Dr. First gives tips on how to cope with the death of a pet

Disclosure: Our recommendations are based on our testing, research and analysis. We may earn a commission on products purchased using links on this page.

By Dr. Lewis First, Chief of Pediatrics at Vermont Children’s

BURLINGTON, Vt. —One of the saddest questions I get from parents is how to help a child cope with the death of a pet. Well let me see if I can provide some information on this all too common topic.

First, it is important to understand that how a child deals with a pet’s death depends largely depends on their age and personality. For example, until children are age 5 or 6, their view of the word is very concrete, so they don’t understand death, but might understand your telling them that a pet’s body was not working anymore and cannot be fixed.

They may not understand this is permanent at this age and you may have to repeat the fact that the pet cannot be fixed and will not come back. A key concept at this age and even as your child gets older is that he or she may feel they are to blame for this happening, and obviously you need to reassure your child often more than once in the weeks and months that follow that this is not the case at all.

Avoid phrases such as the pet “went away” or “went to sleep” since children may become fearful when you tell them a family member is going away or going to sleep.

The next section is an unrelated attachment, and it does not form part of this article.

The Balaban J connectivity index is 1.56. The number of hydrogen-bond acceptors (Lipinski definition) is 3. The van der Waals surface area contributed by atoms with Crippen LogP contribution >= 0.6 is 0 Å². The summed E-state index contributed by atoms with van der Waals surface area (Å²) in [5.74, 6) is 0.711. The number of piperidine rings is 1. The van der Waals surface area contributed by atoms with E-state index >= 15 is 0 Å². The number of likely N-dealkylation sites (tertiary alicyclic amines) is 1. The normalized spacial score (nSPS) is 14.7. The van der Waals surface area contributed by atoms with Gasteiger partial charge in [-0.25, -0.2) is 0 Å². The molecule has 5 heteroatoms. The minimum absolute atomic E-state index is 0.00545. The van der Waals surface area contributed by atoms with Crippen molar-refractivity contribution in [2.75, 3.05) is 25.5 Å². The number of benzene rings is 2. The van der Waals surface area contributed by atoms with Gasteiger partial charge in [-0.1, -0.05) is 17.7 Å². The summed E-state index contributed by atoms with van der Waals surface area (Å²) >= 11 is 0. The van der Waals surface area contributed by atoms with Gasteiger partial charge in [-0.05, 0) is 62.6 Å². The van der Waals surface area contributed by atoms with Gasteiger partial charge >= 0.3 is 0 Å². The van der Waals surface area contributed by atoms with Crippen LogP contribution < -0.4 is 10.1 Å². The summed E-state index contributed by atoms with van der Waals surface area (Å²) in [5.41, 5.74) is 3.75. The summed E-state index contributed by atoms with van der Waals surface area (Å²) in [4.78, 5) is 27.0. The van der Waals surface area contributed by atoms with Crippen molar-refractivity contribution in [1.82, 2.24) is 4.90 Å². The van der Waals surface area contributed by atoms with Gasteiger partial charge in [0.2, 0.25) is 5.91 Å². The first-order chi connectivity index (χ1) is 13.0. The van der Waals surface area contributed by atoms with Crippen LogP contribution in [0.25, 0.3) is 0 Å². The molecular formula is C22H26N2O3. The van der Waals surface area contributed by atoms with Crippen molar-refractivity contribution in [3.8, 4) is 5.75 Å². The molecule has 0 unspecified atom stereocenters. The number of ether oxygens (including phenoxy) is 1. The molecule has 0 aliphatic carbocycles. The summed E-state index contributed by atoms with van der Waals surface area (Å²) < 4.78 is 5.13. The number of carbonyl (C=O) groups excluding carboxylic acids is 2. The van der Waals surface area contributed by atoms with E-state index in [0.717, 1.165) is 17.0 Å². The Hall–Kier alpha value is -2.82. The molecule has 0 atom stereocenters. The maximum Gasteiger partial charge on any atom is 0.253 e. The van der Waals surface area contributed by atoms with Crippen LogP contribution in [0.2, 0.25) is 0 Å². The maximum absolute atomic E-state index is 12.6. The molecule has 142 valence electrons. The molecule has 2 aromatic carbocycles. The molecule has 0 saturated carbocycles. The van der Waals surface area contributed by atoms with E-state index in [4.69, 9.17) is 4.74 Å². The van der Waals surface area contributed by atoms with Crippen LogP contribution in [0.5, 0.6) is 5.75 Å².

Kids between 6 and 10 years of age do understand the finality of death but don’t quite understand that it will eventually happen to them one day. Providing accurate, simple, clear and honest answers to their questions is the best way to talk with children at this age.

Teens understand that eventually everyone dies. They may experience some guilt or anger about the pet’s death even at this age, and it is important to encourage them to express and share their grief, anger or sadness.

Parents, sharing your own grief and even tears in front of your child or teen may actually help your young one deal with their own emotional pain and loss. Make sure your child regardless of age, knows that despite the loss, that you can continue to love and talk about the happy memories of the pet forever, and maybe over time welcome a new pet into the family.

Your child’s doctor or your pet’s veterinarian can help and provide access to books, and if necessary counselors to help a child and family go through this difficult time.

Hopefully tips like this will bring peace of mind to you and your children when it comes to dealing with the particulars in helping them deal with the death of the family pet.


How useful was this post?

Click on a star to rate it!

Please give us feedback on this post:

Let us improve this post!

Tell us how we can improve this post?

Down to earth, common sense, proven DOG advice
Welcome to Spike’s Dog Blog by Acme Canine. Throughout the site, you will find a variety of helpful dog training articles, insightful dog behavior tips, and truthful product reviews from nationally-recognized canine trainers and professionals.